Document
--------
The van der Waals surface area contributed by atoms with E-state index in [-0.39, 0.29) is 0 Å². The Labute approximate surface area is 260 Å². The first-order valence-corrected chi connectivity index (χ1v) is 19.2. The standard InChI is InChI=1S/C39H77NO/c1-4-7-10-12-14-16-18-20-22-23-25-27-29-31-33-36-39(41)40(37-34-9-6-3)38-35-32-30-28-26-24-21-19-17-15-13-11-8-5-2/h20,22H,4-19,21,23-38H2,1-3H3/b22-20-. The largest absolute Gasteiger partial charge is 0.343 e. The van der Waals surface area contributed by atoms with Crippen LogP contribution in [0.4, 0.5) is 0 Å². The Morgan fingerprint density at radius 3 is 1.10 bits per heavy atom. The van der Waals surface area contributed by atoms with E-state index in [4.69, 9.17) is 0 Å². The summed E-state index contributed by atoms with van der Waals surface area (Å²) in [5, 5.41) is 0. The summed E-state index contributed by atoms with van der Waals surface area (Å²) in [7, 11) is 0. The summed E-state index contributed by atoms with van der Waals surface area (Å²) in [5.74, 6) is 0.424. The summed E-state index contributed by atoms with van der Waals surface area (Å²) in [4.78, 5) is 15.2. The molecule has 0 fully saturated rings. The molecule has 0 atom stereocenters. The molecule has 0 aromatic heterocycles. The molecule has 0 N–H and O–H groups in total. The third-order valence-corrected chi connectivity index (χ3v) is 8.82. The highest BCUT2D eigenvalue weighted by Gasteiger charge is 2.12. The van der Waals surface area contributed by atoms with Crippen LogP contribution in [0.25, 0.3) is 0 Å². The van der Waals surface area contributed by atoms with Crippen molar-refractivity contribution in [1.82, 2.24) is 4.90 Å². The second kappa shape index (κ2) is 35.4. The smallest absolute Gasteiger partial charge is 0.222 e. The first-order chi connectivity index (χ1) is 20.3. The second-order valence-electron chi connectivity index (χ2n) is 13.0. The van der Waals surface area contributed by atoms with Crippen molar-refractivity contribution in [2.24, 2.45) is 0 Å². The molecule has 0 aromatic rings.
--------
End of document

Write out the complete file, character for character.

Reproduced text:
The van der Waals surface area contributed by atoms with E-state index in [-0.39, 0.29) is 0 Å². The Labute approximate surface area is 260 Å². The first-order valence-corrected chi connectivity index (χ1v) is 19.2. The standard InChI is InChI=1S/C39H77NO/c1-4-7-10-12-14-16-18-20-22-23-25-27-29-31-33-36-39(41)40(37-34-9-6-3)38-35-32-30-28-26-24-21-19-17-15-13-11-8-5-2/h20,22H,4-19,21,23-38H2,1-3H3/b22-20-. The largest absolute Gasteiger partial charge is 0.343 e. The van der Waals surface area contributed by atoms with Crippen LogP contribution in [0.4, 0.5) is 0 Å². The Morgan fingerprint density at radius 3 is 1.10 bits per heavy atom. The van der Waals surface area contributed by atoms with E-state index in [4.69, 9.17) is 0 Å². The summed E-state index contributed by atoms with van der Waals surface area (Å²) in [5, 5.41) is 0. The summed E-state index contributed by atoms with van der Waals surface area (Å²) in [7, 11) is 0. The summed E-state index contributed by atoms with van der Waals surface area (Å²) in [5.74, 6) is 0.424. The summed E-state index contributed by atoms with van der Waals surface area (Å²) in [4.78, 5) is 15.2. The molecule has 0 fully saturated rings. The molecule has 0 atom stereocenters. The molecule has 0 aromatic heterocycles. The molecule has 0 N–H and O–H groups in total. The third-order valence-corrected chi connectivity index (χ3v) is 8.82. The highest BCUT2D eigenvalue weighted by Gasteiger charge is 2.12. The van der Waals surface area contributed by atoms with Crippen LogP contribution in [0.25, 0.3) is 0 Å². The van der Waals surface area contributed by atoms with Crippen molar-refractivity contribution in [1.82, 2.24) is 4.90 Å². The second kappa shape index (κ2) is 35.4. The smallest absolute Gasteiger partial charge is 0.222 e. The first-order chi connectivity index (χ1) is 20.3. The second-order valence-electron chi connectivity index (χ2n) is 13.0. The van der Waals surface area contributed by atoms with Crippen molar-refractivity contribution in [2.24, 2.45) is 0 Å². The molecule has 0 aromatic rings.